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Rule 12: Manage individuals; lead a team.
There's no substitute for personal attention. Listen, every human wants to be paid attention to. Everyone wants this one-on-one connection. They want eye contact, they want one-on-one time, they want you to pay attention. This is true at home. Kids want your attention. They want you to ask questions. They want you to understand the deal.
The Same thing holds true as a sales leader. We tend to manage a team. Why? Maybe we just don't have enough time. We're pushed. We've got a million things to do. But you can't manage a team. You can only manage individuals who make up a team. The purpose of this rule is for you to take a deep breath, step back, and say, "Am I focusing in on team members? Am I doing that?" If you are, congratulations. If you're not, here's what we need to think about.
Identify what the DISC style of my individual is. What are their goals? What's their cookbook? What motivates them? What's their why? What are their personal goals? What are their gaps and skills and experiences that I can help them with? Once you've identified that, and once I spend one-on-one time with people, which some of us may say, "It's going to take a lot of time, and I don't have that time." I get that part, but you're really spending twice that amount of time cleaning up messes because you sent out a memo expecting everybody to read it and they're going to act appropriately. You know that's not true. It's not true anywhere. Has never been true and it never will be true. People need to hear from you. If you do send out a memo that you want things changed in your group, then how does it apply to them and what's going on here?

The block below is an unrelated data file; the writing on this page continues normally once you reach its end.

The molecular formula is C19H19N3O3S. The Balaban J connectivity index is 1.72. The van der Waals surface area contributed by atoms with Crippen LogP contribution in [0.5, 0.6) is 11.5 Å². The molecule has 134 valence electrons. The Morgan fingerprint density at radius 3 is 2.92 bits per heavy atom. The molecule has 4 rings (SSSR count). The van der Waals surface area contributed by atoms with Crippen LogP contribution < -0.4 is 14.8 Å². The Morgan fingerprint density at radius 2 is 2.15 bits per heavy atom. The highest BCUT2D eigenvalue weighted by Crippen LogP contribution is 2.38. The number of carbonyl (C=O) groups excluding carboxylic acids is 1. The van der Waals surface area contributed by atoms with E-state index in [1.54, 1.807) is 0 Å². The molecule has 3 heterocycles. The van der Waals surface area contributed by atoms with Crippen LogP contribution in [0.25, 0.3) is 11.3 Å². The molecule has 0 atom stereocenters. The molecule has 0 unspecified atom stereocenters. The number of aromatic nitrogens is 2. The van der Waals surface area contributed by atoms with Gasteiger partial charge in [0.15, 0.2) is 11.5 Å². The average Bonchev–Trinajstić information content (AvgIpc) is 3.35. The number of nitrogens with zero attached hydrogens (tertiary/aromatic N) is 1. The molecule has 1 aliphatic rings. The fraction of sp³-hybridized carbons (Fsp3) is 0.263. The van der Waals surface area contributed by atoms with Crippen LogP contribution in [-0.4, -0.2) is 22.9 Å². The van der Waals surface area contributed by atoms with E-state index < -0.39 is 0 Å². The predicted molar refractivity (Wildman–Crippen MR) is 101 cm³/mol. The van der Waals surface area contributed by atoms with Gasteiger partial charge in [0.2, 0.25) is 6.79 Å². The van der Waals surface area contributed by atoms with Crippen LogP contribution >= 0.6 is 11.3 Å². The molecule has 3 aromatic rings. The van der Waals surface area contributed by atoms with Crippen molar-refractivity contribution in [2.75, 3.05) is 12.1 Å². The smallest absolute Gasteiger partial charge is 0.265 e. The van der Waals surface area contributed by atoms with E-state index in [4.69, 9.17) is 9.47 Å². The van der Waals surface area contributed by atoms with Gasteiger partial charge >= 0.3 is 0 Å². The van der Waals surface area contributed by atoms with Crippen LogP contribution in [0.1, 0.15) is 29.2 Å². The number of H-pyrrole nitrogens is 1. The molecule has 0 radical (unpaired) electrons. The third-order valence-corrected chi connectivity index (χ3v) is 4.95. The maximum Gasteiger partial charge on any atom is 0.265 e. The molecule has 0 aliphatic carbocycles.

I've got to tell you. I've heard so many times, people come back to me and say, "David, it's really demotivating. You sent that memo out because it was really for just Fred. It's not for all of us." You know what? They were right. Shame on me because I should have just gone to Fred and said, "Hey Fred. Here's the deal." I didn't do that because I was pressed for time. Well, that's not good. You can't manage a team. They have different issues, different skills, and different experiences. I owe it to the company. I owe it to my family. I owe it to them to speak to each person as if they were the only person on my team. Once you do that, you'll realize each team member will start producing more and more. Your team will blow the quota through the roof. Good luck.
THE SANDLER RULES FOR SALES LEADERS details a sales management process that works. It offers 49 timeless, proven principles for effective sales leadership, based on the Sandler Selling System. The book is the sequel to the Wall Street Journal bestseller THE SANDLER RULES, also authored by David Mattson.